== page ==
You’ve all read Boatmurdered, right?
A “Let’s Play” (or LP) is a narrative write-up of a game playing experience, preferably entertaining. Fans of Dwarf Fortress do this a lot – they’ll either play a game themselves and write up the events that occur into story form, or they’ll pass it between forums members with each writing a chapter for their part of the game.
This is not a recent phenomenon or one limited to the DF community. Or the Something Awful community, for that matter. Over in Paradox land, players of their historical strategy games have written up “After Action Reports”, aka AARs, in a tradition that goes back to tabletop wargaming. These probably started out as purely functional reports of the course of a game, but over time they’ve grown into elaborate alternate histories with characters and drama that don’t exist in the mechanics of the game ending up somewhere between a walk-through and fan fiction.
These stories give a look into gamers’ experience of the games they play – it’s not just what happens on screen; there’s all kinds of imagination at work especially in games that leave room for speculation, implication, and creativity. So sandbox games, building games, simulations, and even especially open-ended RPGs are perfect environment for this sort of thing. (I’ve even seen some Quake fanfic that … wasn’t terrible.) Well, it’s only natural for people to write down the stories they make & experience.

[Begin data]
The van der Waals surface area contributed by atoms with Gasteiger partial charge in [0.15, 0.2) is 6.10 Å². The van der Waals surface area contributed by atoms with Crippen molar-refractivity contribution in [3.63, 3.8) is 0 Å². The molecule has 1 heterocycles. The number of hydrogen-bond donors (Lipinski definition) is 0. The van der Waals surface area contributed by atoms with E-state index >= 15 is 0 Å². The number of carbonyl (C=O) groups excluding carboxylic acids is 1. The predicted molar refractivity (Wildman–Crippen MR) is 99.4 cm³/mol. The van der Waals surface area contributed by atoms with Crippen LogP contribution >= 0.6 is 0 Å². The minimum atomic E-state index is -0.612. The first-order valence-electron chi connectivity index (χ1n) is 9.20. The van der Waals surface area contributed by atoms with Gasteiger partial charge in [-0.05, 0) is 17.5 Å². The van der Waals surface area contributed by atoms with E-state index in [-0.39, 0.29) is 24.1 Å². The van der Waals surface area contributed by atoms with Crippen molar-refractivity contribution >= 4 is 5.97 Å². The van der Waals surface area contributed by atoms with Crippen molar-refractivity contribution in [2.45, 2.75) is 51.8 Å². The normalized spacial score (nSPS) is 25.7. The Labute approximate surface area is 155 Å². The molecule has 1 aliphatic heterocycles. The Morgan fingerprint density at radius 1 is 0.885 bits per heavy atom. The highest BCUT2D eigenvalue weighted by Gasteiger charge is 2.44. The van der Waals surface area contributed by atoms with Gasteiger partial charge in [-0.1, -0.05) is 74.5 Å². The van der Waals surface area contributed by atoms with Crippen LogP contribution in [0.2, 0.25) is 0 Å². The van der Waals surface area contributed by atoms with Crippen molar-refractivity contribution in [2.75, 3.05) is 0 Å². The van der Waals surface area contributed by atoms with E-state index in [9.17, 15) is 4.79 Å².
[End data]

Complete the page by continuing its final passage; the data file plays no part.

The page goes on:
With Clockwork Empires we want to make a game that gives players just that kind of creative space and experience. And of course as game-players and creative people ourselves, these stories are just the sort of thing we love to enjoy & create.
So: could not the principle be applied in reverse? Sure, any game designer does this to some degree eg. “I want to make a game where you’re a hero and go on adventures and find a magic sword and fight monsters!” can be turned into a game simply enough; from story/theme to mechanics. Dwarf Fortress does this quite explicitly as a conscious practice; Zach Adams writes short stories that take place in a fantasy world then he and Tarn sit down and work out what game mechanics might support that story taking place.
We’ve done this too, in a few forms. On at least one occasion we sat down with a grid-mat and some dry erase pens and played out what amounted to a free-form tabletop roleplaying game of Clockwork Empires: It started with an expedition meaning to build a bridge, some wood getting chopped down, then spiraled directly out of control as a Mysterious Statue was discovered, found to spread Madness, dumped in a lake to contain it, then water from the lake used to create ale, then everyone was driven Quite Mad.
There’s a proper write-up of that one somewhere, but for now I’d like to share with you all a story of imagined Clockwork Empires gameplay I wrote while in a powerless cheap hotel in the middle of British Columbia. Join me, friends, for: